By buzz_clik 23 Comments
There's obviously been a lot of hot talk about Salty Bet recently, both on Giant Bomb and elsewhere, and from Jeff's enthusiastic pitch on a recent Bombcast I knew I had to check the site out. I'm not going to explain in detail here what goes on over at Salty Bet – you either know what it is, or you don't and can just pop in there to check it for yourself. Suffice to say I've never had so much fun or lost so much time watching what boils down to an elaborate and sporadically broken attract mode. I haven't written a blog post in a good while; that I'm doing so now may be an indication of how much of a stir Salty Bet's particular brand of nonsense has created in my waking thoughts.
At first, it seemed I could barely pick a winner. I'd lay down Salty Bucks on characters I recognised, their opposition seeming to be crudely drawn monstrosities a third the size, only to see my champions obliterated in a flurry of limbs and insane effects. But after my initial flailing and failing as a fledgling bettor, I slowly started to see repeat characters or telltale indicators pop up. I was slowly building up a mental database of who was stronger, what each character's traits were and who they could beat. Sure, I'd lose when I made a foolhardy bet on a match where I knew neither combatant (I've since learned that I really don't have to bet on damn everything). But I would always just put that down to the learning process I was going through.
Another part of the learning process is recognising that Twitch chat is pretty much useless as part of the learning process. I quickly realised that it was full of conflicting (dis)information, and that the only real way to win any sort of money is to ignore it and use it for comedy purposes only. And even that is strained through a Olympic-standard barrage of everyone saying the same meme every three seconds. Darude's Sandstorm, anyone?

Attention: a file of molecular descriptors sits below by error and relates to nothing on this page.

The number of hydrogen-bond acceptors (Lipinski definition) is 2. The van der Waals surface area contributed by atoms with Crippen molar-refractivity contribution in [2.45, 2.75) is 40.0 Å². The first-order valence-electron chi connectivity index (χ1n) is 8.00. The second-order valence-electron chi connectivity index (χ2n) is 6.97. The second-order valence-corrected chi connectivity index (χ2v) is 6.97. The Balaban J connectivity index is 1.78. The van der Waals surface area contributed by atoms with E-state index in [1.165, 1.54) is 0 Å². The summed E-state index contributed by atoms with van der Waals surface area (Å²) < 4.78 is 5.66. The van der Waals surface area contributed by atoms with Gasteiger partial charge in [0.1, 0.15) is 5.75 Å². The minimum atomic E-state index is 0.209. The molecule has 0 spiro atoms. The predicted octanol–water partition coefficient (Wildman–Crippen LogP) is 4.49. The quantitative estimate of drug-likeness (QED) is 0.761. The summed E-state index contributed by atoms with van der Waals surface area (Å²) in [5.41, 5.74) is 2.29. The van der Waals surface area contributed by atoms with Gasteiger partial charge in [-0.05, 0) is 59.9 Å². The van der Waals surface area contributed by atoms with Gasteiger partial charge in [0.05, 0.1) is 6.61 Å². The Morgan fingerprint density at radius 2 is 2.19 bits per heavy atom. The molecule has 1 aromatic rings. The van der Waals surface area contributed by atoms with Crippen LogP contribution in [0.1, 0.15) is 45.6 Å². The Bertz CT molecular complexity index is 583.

So, after rapidly coming to the conclusion that the formula for any reasonable success is to be patient enough to learn what's what and to never trust the chat, I found I could build up a bit of money (and promptly lose it, rebuild, rinse, repeat). But I'd still see people getting absolutely irate about the obviously lopsided bouts that were occurring. The chat would be flooded with ALL CAPS INCREDULITY, bellowing that they'd been hoodwinked out of their virtual savings.
Now, if you went for a day at the races and had zero idea about the form of any of the horses, just chucking money on a hopeless nag because you liked its name, could you be angry if it ran dead last? Who's at fault that due diligence wasn't done? I simply couldn't understand why these people were so angry – didn't they realise it just meant they hadn't sussed the rules out yet? And that's when I saw that, as much fun as the game of betting and winning can be, there's something way more compelling at play. To me, the dollar amount is merely an indicator of how well I'm doing in Salty Bet's metagame: knowing the expansive roster of fighters.
I get a lot more pleasure out of knowing I bet right rather than knowing I bet big. Mastery of the game isn't about having the most money so much as it's being able to correctly predict the winner of every fight. I'm certainly not at that stage yet, and I still make my fair share of dumb calls with the occasional impatient rush of blood that loses me a bunch of money. Hell, as I'm typing this I've just lost $10K on a member of the 71113 stable, a group of characters I previously thought nigh infallible. But I'm still enjoying the process, even if the constantly expanding cast of fighters means I'll never truly "beat" the game.
Further to my personal epiphany of what Salty Bet's metagame is, last night it dawned on me that it's a masocore metagame to boot. Titles such as I Wanna Be The Guy (a game that Salty Bet shares a similar fuck-your-copyright aesthetic with) have you learn through repetition, dying and retrying maybe hundreds of times before you memorise and successfully avoid all the unfairly concealed pitfalls. Being destroyed and picking your wiser self up is the only way you'll beat that kind of game, and the same is true of the nature of Salty Bet.
Of course, the site's other draw is that it's just fun to watch a doofy menagerie of mismatched opponents jerking around a screen to a schizophrenic soundtrack. Yup, I've just convinced myself that I need to check in on what's going over at Salty Bet. Time to bid farewell to another few hours (and probably more than a couple of ill-invested Salty Bucks).